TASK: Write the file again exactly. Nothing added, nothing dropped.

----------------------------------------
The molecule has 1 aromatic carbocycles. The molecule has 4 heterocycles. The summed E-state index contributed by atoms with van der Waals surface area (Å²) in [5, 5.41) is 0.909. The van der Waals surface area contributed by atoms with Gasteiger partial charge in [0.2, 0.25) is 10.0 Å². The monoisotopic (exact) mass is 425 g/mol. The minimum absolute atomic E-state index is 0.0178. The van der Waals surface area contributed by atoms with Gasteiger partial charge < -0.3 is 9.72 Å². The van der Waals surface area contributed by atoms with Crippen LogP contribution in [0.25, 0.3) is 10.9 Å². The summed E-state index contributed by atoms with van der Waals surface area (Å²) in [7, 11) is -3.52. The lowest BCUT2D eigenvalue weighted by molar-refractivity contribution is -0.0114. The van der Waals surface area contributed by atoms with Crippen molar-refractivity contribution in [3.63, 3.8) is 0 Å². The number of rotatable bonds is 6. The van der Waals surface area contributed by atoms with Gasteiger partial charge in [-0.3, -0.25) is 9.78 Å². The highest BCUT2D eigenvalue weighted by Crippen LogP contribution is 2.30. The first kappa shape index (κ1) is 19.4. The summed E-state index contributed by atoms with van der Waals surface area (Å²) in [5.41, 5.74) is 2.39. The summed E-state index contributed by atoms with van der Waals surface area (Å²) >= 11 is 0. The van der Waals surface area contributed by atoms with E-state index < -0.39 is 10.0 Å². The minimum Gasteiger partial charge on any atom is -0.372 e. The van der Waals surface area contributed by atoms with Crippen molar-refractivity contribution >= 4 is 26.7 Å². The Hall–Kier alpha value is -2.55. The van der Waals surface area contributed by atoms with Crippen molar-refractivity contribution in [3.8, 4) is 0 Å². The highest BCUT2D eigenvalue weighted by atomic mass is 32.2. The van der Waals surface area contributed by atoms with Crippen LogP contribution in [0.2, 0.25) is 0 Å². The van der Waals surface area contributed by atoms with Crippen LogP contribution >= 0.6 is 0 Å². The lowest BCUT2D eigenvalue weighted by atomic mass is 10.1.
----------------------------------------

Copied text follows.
The molecule has 1 aromatic carbocycles. The molecule has 4 heterocycles. The summed E-state index contributed by atoms with van der Waals surface area (Å²) in [5, 5.41) is 0.909. The van der Waals surface area contributed by atoms with Gasteiger partial charge in [0.2, 0.25) is 10.0 Å². The monoisotopic (exact) mass is 425 g/mol. The minimum absolute atomic E-state index is 0.0178. The van der Waals surface area contributed by atoms with Gasteiger partial charge < -0.3 is 9.72 Å². The van der Waals surface area contributed by atoms with Crippen LogP contribution in [0.25, 0.3) is 10.9 Å². The summed E-state index contributed by atoms with van der Waals surface area (Å²) in [7, 11) is -3.52. The lowest BCUT2D eigenvalue weighted by molar-refractivity contribution is -0.0114. The van der Waals surface area contributed by atoms with Crippen molar-refractivity contribution in [3.63, 3.8) is 0 Å². The number of rotatable bonds is 6. The van der Waals surface area contributed by atoms with Gasteiger partial charge in [-0.3, -0.25) is 9.78 Å². The highest BCUT2D eigenvalue weighted by Crippen LogP contribution is 2.30. The first kappa shape index (κ1) is 19.4. The summed E-state index contributed by atoms with van der Waals surface area (Å²) in [5.41, 5.74) is 2.39. The summed E-state index contributed by atoms with van der Waals surface area (Å²) >= 11 is 0. The van der Waals surface area contributed by atoms with E-state index < -0.39 is 10.0 Å². The minimum Gasteiger partial charge on any atom is -0.372 e. The van der Waals surface area contributed by atoms with Crippen molar-refractivity contribution >= 4 is 26.7 Å². The Hall–Kier alpha value is -2.55. The van der Waals surface area contributed by atoms with Crippen molar-refractivity contribution in [3.8, 4) is 0 Å². The highest BCUT2D eigenvalue weighted by atomic mass is 32.2. The van der Waals surface area contributed by atoms with Crippen LogP contribution in [0.2, 0.25) is 0 Å². The van der Waals surface area contributed by atoms with Crippen LogP contribution >= 0.6 is 0 Å². The lowest BCUT2D eigenvalue weighted by atomic mass is 10.1.